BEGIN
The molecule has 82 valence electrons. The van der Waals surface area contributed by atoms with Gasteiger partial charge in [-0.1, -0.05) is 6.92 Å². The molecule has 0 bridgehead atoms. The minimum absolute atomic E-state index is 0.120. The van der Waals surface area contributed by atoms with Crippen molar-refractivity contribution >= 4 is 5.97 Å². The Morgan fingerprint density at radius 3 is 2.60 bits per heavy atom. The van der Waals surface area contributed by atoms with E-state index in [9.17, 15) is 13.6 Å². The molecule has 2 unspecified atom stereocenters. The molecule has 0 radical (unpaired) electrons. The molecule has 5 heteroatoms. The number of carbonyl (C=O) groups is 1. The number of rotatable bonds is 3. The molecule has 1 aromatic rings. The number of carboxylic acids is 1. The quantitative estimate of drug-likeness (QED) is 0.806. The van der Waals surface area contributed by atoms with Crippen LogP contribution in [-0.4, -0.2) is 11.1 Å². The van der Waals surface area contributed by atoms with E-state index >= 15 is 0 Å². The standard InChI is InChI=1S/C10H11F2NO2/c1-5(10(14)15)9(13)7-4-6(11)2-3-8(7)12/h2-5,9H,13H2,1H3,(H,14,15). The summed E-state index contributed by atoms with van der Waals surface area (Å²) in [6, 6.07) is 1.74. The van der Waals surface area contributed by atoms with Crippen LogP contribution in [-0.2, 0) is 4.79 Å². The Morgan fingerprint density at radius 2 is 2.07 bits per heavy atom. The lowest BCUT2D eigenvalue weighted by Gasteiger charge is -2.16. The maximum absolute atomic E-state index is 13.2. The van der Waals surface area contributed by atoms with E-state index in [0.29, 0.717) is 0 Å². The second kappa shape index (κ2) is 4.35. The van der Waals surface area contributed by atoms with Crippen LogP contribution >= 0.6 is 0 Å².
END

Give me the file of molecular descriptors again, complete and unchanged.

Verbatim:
The molecule has 82 valence electrons. The van der Waals surface area contributed by atoms with Gasteiger partial charge in [-0.1, -0.05) is 6.92 Å². The molecule has 0 bridgehead atoms. The minimum absolute atomic E-state index is 0.120. The van der Waals surface area contributed by atoms with Crippen molar-refractivity contribution >= 4 is 5.97 Å². The Morgan fingerprint density at radius 3 is 2.60 bits per heavy atom. The van der Waals surface area contributed by atoms with E-state index in [9.17, 15) is 13.6 Å². The molecule has 2 unspecified atom stereocenters. The molecule has 0 radical (unpaired) electrons. The molecule has 5 heteroatoms. The number of carbonyl (C=O) groups is 1. The number of rotatable bonds is 3. The molecule has 1 aromatic rings. The number of carboxylic acids is 1. The quantitative estimate of drug-likeness (QED) is 0.806. The van der Waals surface area contributed by atoms with Crippen LogP contribution in [-0.4, -0.2) is 11.1 Å². The van der Waals surface area contributed by atoms with E-state index >= 15 is 0 Å². The standard InChI is InChI=1S/C10H11F2NO2/c1-5(10(14)15)9(13)7-4-6(11)2-3-8(7)12/h2-5,9H,13H2,1H3,(H,14,15). The summed E-state index contributed by atoms with van der Waals surface area (Å²) in [6, 6.07) is 1.74. The van der Waals surface area contributed by atoms with Crippen LogP contribution in [-0.2, 0) is 4.79 Å². The Morgan fingerprint density at radius 2 is 2.07 bits per heavy atom. The lowest BCUT2D eigenvalue weighted by Gasteiger charge is -2.16. The maximum absolute atomic E-state index is 13.2. The van der Waals surface area contributed by atoms with E-state index in [0.29, 0.717) is 0 Å². The second kappa shape index (κ2) is 4.35. The van der Waals surface area contributed by atoms with Crippen LogP contribution >= 0.6 is 0 Å².